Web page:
The last few years have been somewhat of a rollercoaster for Knicks fans. Actor Adam Pally has been along for the ride, with his loyalty never wavering despite the chaos. He has fond memories of being at MSG when Larry Johnson converted the four point play and watching Allan Houston drop 54 points on the Bucks.
“I’m from New York. I think when you grew up here in the 80’s and 90’s, you always took on the mentality of your team. When the Knicks had Patrick Ewing, they were always one star away,” he reminisced when speaking to KnicksJournal.com. “They had to fight and struggle a little. It was almost as if they pulled guys like Anthony Mason and John Starks off the street.”
Like many Knicks fans, Pally is enjoying this new look group with the strong potential of Kristaps Porzingis and Frank Ntilikina leading the way. Whereas some people have been quick to disown Phil Jackson for his recently ended tenure, the actor known for his roles on popular sitcoms like Happy Endings and The Mindy Project understands the former Knicks’ President is partially responsible for the promise that has followed.
“I’m torn. He put us in a pretty decent place. There are questions about some of his moves, but that’s not different than any GM the Knicks have had in the past. On some level, I’m kind of thankful for Phil. He allowed us to tear everything down and restart in an organic way,” he said. “But in other ways, thinking about the triangle, I’m like, Jesus Christ! Phil Jackson making our players run the triangle is like visiting your grandparents and them forcing you to eat apple sauce. There are better foods out there!
“Phil wanted to do the job from Montana and they should have let him. But the ironic truth is that Kristaps Porzingis has been so good, that Phil would probably want to coach him now.”
Pally knows a thing or two about presidential figures. He serves as executive producer and is one of the stars of The President Show on Comedy Central, which most recently aired its holiday special, I Came Up With Christmas.
“The President Show is a labor of love that we do from New York. The premise is, what would happen if President Trump had a talk show? We take a deep dive and look at how corrupt, inept, and hurtful this administration is being,” he explained. “But we try and do it through a lens of comedy because it’s better to make you laugh than preach at you.”
Having such a vehicle and respective platform during this political climate is something the comedic actor takes a lot of pride in. “It’s so important. Comedy Central has been amazing. It’s one of the few times that you believe that you’re doing something. Comedy can be a great weapon.”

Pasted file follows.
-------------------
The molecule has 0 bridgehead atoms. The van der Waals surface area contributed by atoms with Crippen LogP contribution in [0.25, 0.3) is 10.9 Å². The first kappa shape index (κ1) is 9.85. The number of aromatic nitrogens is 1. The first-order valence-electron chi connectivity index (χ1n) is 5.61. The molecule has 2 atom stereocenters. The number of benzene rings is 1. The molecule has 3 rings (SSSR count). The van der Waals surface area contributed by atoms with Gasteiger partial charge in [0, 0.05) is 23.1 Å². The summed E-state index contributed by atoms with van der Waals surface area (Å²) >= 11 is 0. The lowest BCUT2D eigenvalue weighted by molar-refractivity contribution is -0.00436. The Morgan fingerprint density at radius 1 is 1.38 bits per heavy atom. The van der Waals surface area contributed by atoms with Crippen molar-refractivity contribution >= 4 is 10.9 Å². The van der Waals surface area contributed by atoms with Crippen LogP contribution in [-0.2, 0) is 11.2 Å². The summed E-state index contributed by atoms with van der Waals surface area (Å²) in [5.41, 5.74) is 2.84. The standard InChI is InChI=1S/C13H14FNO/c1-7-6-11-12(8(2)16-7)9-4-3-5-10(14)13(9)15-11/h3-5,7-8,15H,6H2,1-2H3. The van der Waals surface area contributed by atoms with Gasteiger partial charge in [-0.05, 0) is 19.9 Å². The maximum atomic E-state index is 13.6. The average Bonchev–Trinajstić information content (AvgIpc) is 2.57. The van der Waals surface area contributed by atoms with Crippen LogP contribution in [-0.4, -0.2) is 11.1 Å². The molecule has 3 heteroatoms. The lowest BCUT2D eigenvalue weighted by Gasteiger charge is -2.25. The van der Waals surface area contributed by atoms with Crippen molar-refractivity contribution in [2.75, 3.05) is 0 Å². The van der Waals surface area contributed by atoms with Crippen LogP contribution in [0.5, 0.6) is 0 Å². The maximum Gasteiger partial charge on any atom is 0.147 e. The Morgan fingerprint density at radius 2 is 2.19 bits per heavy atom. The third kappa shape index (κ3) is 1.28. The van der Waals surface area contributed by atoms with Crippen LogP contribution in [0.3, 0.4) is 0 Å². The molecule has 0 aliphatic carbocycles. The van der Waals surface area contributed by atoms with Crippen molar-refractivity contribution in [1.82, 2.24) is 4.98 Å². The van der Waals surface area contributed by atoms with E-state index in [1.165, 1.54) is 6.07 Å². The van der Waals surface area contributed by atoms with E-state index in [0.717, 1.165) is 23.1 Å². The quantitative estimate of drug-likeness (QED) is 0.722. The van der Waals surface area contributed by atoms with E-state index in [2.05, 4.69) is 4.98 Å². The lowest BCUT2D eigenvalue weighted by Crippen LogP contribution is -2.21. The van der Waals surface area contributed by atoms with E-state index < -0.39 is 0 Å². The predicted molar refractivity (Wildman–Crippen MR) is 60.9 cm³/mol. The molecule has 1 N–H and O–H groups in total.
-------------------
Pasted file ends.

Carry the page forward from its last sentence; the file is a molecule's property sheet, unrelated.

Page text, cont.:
Though he’s been taking a step back as of late, Pally noted that another platform for engagement he enjoys is Twitter. He keeps a pulse on what the Knicks fans are feeling and reads blogs and appreciates writers like Tommy Beer. “It’s such a cesspool because it can get so dark and damaging. But for talking sports, [Twitter] is one of the great places. I love Tommy Beer. I’m no Michael Rapaport, but I like mixing it up with fans,” he said.
Pally’s love for sports has always been strong and it’s recently crossed over into his work. He participates in The 5th Quarter, a “mockumentary” series that teases the dramatic fashion in which fans and analysts alike regard and live through the biggest moments in sports.
“I think I’ve seen every 30 for 30. The Reggie Miller one is my favorite because I’m sort of a masochist,” Pally explained. “Those things are ridiculous because so many people treat these moments like life and death, so it’s a great thing to make fun of.”
Around this time last year, Pally collaborated on a sweatshirt with the popular sports vintage shop, “Mr. Throwback.” The shop features classic hoops apparel, kicks, and more. The store is frequented by Knicks guard Jarrett Jack and many other basketball stars and celebrities. The lifelong Knicks fan says he hopes to do something again in the future. “I love Mr. Throwback so much, he’s like my family. [The sweatshirt] was so fun.”
For now, Pally is still finding ways to stay connected to his New York City roots. He’ll next be seen in a play entitled Cardinal, an eleven week production that begins in January.